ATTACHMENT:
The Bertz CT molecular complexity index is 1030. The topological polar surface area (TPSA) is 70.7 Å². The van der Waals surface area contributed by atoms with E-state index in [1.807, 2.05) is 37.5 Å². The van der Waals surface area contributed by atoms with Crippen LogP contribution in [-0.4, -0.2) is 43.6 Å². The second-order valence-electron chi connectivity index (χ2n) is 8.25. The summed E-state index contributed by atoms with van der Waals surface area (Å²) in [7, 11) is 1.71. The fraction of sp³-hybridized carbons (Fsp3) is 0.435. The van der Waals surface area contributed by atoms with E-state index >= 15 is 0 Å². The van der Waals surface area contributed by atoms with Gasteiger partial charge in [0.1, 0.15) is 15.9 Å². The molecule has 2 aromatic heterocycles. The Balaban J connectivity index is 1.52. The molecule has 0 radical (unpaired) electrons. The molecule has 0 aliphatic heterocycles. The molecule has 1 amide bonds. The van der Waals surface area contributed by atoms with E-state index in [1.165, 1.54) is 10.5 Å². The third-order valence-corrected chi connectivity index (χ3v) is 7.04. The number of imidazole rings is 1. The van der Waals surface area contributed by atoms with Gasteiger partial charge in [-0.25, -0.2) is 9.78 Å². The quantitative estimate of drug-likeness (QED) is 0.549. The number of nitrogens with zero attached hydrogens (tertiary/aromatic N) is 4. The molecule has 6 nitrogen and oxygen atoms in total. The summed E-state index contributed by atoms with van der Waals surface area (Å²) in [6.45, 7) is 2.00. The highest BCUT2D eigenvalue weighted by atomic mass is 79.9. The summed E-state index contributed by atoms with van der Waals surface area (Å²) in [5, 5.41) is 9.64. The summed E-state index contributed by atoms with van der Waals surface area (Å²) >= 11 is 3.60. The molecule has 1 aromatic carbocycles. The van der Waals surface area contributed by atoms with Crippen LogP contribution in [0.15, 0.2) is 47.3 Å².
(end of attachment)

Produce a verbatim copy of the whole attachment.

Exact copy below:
The Bertz CT molecular complexity index is 1030. The topological polar surface area (TPSA) is 70.7 Å². The van der Waals surface area contributed by atoms with E-state index in [1.807, 2.05) is 37.5 Å². The van der Waals surface area contributed by atoms with Crippen LogP contribution in [-0.4, -0.2) is 43.6 Å². The second-order valence-electron chi connectivity index (χ2n) is 8.25. The summed E-state index contributed by atoms with van der Waals surface area (Å²) in [7, 11) is 1.71. The fraction of sp³-hybridized carbons (Fsp3) is 0.435. The van der Waals surface area contributed by atoms with E-state index >= 15 is 0 Å². The van der Waals surface area contributed by atoms with Gasteiger partial charge in [0.1, 0.15) is 15.9 Å². The molecule has 2 aromatic heterocycles. The Balaban J connectivity index is 1.52. The molecule has 0 radical (unpaired) electrons. The molecule has 0 aliphatic heterocycles. The molecule has 1 amide bonds. The van der Waals surface area contributed by atoms with E-state index in [1.165, 1.54) is 10.5 Å². The third-order valence-corrected chi connectivity index (χ3v) is 7.04. The number of imidazole rings is 1. The van der Waals surface area contributed by atoms with Gasteiger partial charge in [-0.25, -0.2) is 9.78 Å². The quantitative estimate of drug-likeness (QED) is 0.549. The number of nitrogens with zero attached hydrogens (tertiary/aromatic N) is 4. The molecule has 6 nitrogen and oxygen atoms in total. The summed E-state index contributed by atoms with van der Waals surface area (Å²) in [6.45, 7) is 2.00. The highest BCUT2D eigenvalue weighted by atomic mass is 79.9. The summed E-state index contributed by atoms with van der Waals surface area (Å²) in [5, 5.41) is 9.64. The summed E-state index contributed by atoms with van der Waals surface area (Å²) >= 11 is 3.60. The molecule has 1 aromatic carbocycles. The van der Waals surface area contributed by atoms with Crippen LogP contribution in [0.15, 0.2) is 47.3 Å².